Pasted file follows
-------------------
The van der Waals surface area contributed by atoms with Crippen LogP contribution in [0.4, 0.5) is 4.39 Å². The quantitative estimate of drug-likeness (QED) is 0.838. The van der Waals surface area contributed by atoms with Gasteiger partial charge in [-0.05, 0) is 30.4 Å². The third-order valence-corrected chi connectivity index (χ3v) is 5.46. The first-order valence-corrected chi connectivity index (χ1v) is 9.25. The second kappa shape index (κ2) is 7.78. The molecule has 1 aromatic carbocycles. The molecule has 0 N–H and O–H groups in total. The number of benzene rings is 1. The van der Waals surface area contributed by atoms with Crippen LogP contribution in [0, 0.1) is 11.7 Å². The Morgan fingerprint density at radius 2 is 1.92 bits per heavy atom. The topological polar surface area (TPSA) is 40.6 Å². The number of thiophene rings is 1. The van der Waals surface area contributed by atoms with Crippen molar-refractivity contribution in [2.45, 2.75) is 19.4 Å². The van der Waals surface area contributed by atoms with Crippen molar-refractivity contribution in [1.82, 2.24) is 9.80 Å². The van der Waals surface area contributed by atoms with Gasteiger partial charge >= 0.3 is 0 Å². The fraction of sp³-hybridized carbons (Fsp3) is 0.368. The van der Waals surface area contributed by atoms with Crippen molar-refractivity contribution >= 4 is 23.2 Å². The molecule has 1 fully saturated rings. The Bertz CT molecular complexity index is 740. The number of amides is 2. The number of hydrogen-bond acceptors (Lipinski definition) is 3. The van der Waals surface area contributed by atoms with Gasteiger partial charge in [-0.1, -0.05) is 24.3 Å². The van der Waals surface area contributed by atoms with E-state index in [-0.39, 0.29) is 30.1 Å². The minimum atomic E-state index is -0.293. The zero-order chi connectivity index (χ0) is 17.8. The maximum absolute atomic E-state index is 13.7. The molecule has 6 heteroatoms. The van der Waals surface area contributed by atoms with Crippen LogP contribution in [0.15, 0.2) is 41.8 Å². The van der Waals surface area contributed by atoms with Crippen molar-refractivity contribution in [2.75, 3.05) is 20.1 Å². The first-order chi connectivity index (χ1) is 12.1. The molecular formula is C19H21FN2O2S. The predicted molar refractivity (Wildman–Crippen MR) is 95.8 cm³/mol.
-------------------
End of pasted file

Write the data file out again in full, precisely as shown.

The van der Waals surface area contributed by atoms with Crippen LogP contribution in [0.4, 0.5) is 4.39 Å². The quantitative estimate of drug-likeness (QED) is 0.838. The van der Waals surface area contributed by atoms with Gasteiger partial charge in [-0.05, 0) is 30.4 Å². The third-order valence-corrected chi connectivity index (χ3v) is 5.46. The first-order valence-corrected chi connectivity index (χ1v) is 9.25. The second kappa shape index (κ2) is 7.78. The molecule has 1 aromatic carbocycles. The molecule has 0 N–H and O–H groups in total. The number of benzene rings is 1. The van der Waals surface area contributed by atoms with Crippen LogP contribution in [0, 0.1) is 11.7 Å². The Morgan fingerprint density at radius 2 is 1.92 bits per heavy atom. The topological polar surface area (TPSA) is 40.6 Å². The number of thiophene rings is 1. The van der Waals surface area contributed by atoms with Crippen molar-refractivity contribution in [2.45, 2.75) is 19.4 Å². The van der Waals surface area contributed by atoms with Crippen molar-refractivity contribution in [1.82, 2.24) is 9.80 Å². The van der Waals surface area contributed by atoms with Gasteiger partial charge >= 0.3 is 0 Å². The fraction of sp³-hybridized carbons (Fsp3) is 0.368. The van der Waals surface area contributed by atoms with Crippen molar-refractivity contribution >= 4 is 23.2 Å². The molecule has 1 fully saturated rings. The Bertz CT molecular complexity index is 740. The number of amides is 2. The number of hydrogen-bond acceptors (Lipinski definition) is 3. The van der Waals surface area contributed by atoms with Gasteiger partial charge in [-0.1, -0.05) is 24.3 Å². The van der Waals surface area contributed by atoms with E-state index in [-0.39, 0.29) is 30.1 Å². The minimum atomic E-state index is -0.293. The zero-order chi connectivity index (χ0) is 17.8. The maximum absolute atomic E-state index is 13.7. The molecule has 6 heteroatoms. The van der Waals surface area contributed by atoms with Crippen LogP contribution in [0.15, 0.2) is 41.8 Å². The van der Waals surface area contributed by atoms with Crippen molar-refractivity contribution in [2.75, 3.05) is 20.1 Å². The first-order chi connectivity index (χ1) is 12.1. The molecular formula is C19H21FN2O2S. The predicted molar refractivity (Wildman–Crippen MR) is 95.8 cm³/mol.